The traditional stereotype of white-collar criminals is influential executives who embezzle funds for personal use and financial gain. They often are portrayed as business-savvy men who scam their own companies of vast amounts of money. Often, that’s not the case.
In reality, most people in higher management or accounting departments have access to critical corporate funds – making embezzlement a possibility. However, embezzlement involves more than solely taking money from a business.
Power as an advantage
Under Georgia law, embezzlement requires theft of money or property by a person in a position of trust or responsibility for that asset. For example, if an accountant takes cash over accounts they manage, it would classify as embezzlement.
Another example is if an employee in tech support decides to bring home several laptops and sell them online, it would also be charged as embezzlement. The law itself relies on someone in power over a company’s property and taking advantage of that power for personal gain.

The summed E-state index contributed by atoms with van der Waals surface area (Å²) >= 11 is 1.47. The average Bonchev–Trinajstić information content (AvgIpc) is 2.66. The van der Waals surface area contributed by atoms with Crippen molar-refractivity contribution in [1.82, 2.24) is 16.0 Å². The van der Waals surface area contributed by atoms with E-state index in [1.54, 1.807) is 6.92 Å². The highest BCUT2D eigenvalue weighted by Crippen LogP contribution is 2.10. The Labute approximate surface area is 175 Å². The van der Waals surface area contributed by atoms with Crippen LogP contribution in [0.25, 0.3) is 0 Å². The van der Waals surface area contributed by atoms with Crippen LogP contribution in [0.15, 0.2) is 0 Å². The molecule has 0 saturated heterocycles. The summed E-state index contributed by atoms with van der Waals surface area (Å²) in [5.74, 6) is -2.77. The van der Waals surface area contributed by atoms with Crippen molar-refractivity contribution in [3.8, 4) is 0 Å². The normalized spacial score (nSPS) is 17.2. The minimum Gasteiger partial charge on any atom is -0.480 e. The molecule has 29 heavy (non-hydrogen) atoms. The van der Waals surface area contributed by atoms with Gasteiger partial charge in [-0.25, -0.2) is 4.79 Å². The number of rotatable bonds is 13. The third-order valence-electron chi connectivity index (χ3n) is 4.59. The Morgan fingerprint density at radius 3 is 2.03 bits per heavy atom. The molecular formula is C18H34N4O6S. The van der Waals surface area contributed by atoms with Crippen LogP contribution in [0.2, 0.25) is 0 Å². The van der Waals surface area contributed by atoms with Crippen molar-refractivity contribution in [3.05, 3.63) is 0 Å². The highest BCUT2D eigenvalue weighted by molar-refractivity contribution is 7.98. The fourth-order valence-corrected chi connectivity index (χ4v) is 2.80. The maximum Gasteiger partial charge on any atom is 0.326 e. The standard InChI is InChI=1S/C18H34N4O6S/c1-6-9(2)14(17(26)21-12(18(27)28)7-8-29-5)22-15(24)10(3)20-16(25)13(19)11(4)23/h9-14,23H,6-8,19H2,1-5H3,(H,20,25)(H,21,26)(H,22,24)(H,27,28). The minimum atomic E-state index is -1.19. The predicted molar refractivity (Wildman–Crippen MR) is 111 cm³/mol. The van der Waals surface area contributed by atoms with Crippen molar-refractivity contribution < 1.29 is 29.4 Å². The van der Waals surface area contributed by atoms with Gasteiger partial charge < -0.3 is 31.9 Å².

Embezzlement laws in Georgia also refer to the conversation as an element of the crime. is strictly defined as the act of changing from one form to use to another or an act of exchanging one kind of property for another. If someone takes funds from a company account and converts it into their income, it is an element of conversion.
Other elements of embezzlement include:
- Lawfully obtain another person’s funds or property, including leased property
- Under an agreement or legal obligation for a specific application or use of such property
- Who knowingly converts the funds or property for their use in violation of the agreement
An embezzlement conviction may lead to severe consequences including years of jail time, so consult with your company’s guidelines about management techniques and what property you are allowed to bring home.